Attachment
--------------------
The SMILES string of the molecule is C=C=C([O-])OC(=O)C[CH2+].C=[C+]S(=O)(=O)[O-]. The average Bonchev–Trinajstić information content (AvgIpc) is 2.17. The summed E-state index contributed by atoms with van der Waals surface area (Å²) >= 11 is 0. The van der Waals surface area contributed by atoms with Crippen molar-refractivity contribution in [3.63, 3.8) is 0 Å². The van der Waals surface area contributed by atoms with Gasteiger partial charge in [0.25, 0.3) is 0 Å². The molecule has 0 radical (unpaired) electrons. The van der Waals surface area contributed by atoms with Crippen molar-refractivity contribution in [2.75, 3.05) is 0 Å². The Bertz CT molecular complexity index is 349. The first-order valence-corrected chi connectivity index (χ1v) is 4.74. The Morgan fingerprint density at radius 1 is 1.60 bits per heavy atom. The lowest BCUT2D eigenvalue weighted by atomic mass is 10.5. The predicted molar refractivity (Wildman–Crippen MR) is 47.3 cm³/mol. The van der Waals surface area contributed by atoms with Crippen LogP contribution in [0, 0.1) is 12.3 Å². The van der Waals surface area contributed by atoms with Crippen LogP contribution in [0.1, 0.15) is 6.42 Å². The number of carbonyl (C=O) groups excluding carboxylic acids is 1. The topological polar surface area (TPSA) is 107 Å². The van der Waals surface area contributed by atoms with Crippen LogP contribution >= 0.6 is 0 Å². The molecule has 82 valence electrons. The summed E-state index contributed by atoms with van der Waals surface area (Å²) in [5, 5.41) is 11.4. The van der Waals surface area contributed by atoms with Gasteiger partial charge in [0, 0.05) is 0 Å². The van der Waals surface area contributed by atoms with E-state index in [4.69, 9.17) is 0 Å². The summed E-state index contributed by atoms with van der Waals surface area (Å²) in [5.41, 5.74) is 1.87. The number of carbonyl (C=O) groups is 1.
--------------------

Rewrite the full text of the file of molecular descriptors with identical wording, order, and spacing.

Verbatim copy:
The SMILES string of the molecule is C=C=C([O-])OC(=O)C[CH2+].C=[C+]S(=O)(=O)[O-]. The average Bonchev–Trinajstić information content (AvgIpc) is 2.17. The summed E-state index contributed by atoms with van der Waals surface area (Å²) >= 11 is 0. The van der Waals surface area contributed by atoms with Crippen molar-refractivity contribution in [3.63, 3.8) is 0 Å². The van der Waals surface area contributed by atoms with Gasteiger partial charge in [0.25, 0.3) is 0 Å². The molecule has 0 radical (unpaired) electrons. The van der Waals surface area contributed by atoms with Crippen molar-refractivity contribution in [2.75, 3.05) is 0 Å². The Bertz CT molecular complexity index is 349. The first-order valence-corrected chi connectivity index (χ1v) is 4.74. The Morgan fingerprint density at radius 1 is 1.60 bits per heavy atom. The lowest BCUT2D eigenvalue weighted by atomic mass is 10.5. The predicted molar refractivity (Wildman–Crippen MR) is 47.3 cm³/mol. The van der Waals surface area contributed by atoms with Crippen LogP contribution in [0, 0.1) is 12.3 Å². The van der Waals surface area contributed by atoms with Crippen LogP contribution in [0.1, 0.15) is 6.42 Å². The number of carbonyl (C=O) groups excluding carboxylic acids is 1. The topological polar surface area (TPSA) is 107 Å². The van der Waals surface area contributed by atoms with Crippen LogP contribution >= 0.6 is 0 Å². The molecule has 82 valence electrons. The summed E-state index contributed by atoms with van der Waals surface area (Å²) in [5, 5.41) is 11.4. The van der Waals surface area contributed by atoms with Gasteiger partial charge in [0, 0.05) is 0 Å². The van der Waals surface area contributed by atoms with E-state index in [4.69, 9.17) is 0 Å². The summed E-state index contributed by atoms with van der Waals surface area (Å²) in [5.41, 5.74) is 1.87. The number of carbonyl (C=O) groups is 1.